Association of toll-interacting protein gene polymorphisms with atopic dermatitis

BMC Dermatol. 2007 Mar 16;7:3. doi: 10.1186/1471-5945-7-3.


Background: Atopic dermatitis (AD) is a common inflammatory skin disorder, affecting up to 15% of children in industrialized countries. Toll-interacting protein (TOLLIP) is an inhibitory adaptor protein within the toll-like receptor (TLR) pathway, a part of the innate immune system that recognizes structurally conserved molecular patterns of microbial pathogens, leading to an inflammatory immune response.

Methods: In order to detect a possible role of TOLLIP variation in the pathogenesis of AD, we screened the entire coding sequence of the TOLLIP gene by SSCP in 50 AD patients. We identified an amino acid exchange in exon 6 (Ala222Ser) and a synonymous variation in exon 4 (Pro139Pro). Subsequently, these two variations and four additional non-coding polymorphisms (-526 C/G, two polymorphisms in intron 1 and one in the 3'UTR) were genotyped in 317 AD patients and 224 healthy controls.

Results: The -526G allele showed borderline association with AD in our cohort (p = 0.012; significance level after correction for multiple testing 0.0102). Haplotype analysis did not yield additional information. Evaluation of mRNA expression by quantitative real-time polymerase chain reaction in six probands with the CC and six with the GG genotype at the -526 C/G locus did not reveal significant differences between genotypes.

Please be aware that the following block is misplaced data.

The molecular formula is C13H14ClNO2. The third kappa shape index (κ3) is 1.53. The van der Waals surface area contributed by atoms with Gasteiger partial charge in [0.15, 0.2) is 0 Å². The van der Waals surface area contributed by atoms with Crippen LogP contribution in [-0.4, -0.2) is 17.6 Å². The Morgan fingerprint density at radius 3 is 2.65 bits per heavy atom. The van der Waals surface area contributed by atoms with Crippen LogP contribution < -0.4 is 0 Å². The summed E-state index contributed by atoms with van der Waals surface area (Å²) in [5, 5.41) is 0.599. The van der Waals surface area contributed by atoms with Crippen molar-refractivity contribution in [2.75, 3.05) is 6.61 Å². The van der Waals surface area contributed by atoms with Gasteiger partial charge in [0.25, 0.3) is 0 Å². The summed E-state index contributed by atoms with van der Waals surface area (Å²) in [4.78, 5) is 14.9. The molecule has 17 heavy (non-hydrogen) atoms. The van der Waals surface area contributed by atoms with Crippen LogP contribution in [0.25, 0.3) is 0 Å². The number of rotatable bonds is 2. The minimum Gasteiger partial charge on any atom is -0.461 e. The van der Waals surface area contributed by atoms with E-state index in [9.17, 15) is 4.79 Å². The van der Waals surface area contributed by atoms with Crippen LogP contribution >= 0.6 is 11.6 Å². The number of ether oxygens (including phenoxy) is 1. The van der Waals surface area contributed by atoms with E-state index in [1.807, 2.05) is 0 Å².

Conclusion: Variation in the TOLLIP gene may play a role in the pathogenesis of AD. Yet, replication studies in other cohorts and populations are warranted to confirm these association results.

Publication types

  • Research Support, Non-U.S. Gov't

MeSH terms

  • Adult
  • Case-Control Studies
  • Child
  • Dermatitis, Atopic / epidemiology
  • Dermatitis, Atopic / genetics*
  • Gene Frequency
  • Genotype
  • Germany / epidemiology
  • Humans
  • Intracellular Signaling Peptides and Proteins / genetics*
  • Polymorphism, Genetic*


  • Intracellular Signaling Peptides and Proteins
  • TOLLIP protein, human